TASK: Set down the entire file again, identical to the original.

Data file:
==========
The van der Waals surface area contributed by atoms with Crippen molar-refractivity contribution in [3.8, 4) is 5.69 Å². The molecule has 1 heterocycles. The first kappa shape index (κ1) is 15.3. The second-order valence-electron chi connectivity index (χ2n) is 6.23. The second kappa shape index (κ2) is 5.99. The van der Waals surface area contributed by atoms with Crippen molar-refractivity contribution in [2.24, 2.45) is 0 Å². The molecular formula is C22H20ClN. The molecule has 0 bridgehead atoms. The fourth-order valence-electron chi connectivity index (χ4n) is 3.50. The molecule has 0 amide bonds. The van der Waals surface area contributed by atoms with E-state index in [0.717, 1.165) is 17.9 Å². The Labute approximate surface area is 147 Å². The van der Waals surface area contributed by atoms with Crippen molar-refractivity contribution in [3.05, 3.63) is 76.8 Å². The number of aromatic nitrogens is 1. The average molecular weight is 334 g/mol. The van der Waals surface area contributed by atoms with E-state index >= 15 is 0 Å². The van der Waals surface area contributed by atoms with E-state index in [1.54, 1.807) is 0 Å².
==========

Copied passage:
The van der Waals surface area contributed by atoms with Crippen molar-refractivity contribution in [3.8, 4) is 5.69 Å². The molecule has 1 heterocycles. The first kappa shape index (κ1) is 15.3. The second-order valence-electron chi connectivity index (χ2n) is 6.23. The second kappa shape index (κ2) is 5.99. The van der Waals surface area contributed by atoms with Crippen molar-refractivity contribution in [2.24, 2.45) is 0 Å². The molecular formula is C22H20ClN. The molecule has 0 bridgehead atoms. The fourth-order valence-electron chi connectivity index (χ4n) is 3.50. The molecule has 0 amide bonds. The van der Waals surface area contributed by atoms with E-state index in [0.717, 1.165) is 17.9 Å². The Labute approximate surface area is 147 Å². The van der Waals surface area contributed by atoms with Crippen molar-refractivity contribution in [3.05, 3.63) is 76.8 Å². The number of aromatic nitrogens is 1. The average molecular weight is 334 g/mol. The van der Waals surface area contributed by atoms with E-state index >= 15 is 0 Å². The van der Waals surface area contributed by atoms with E-state index in [1.54, 1.807) is 0 Å².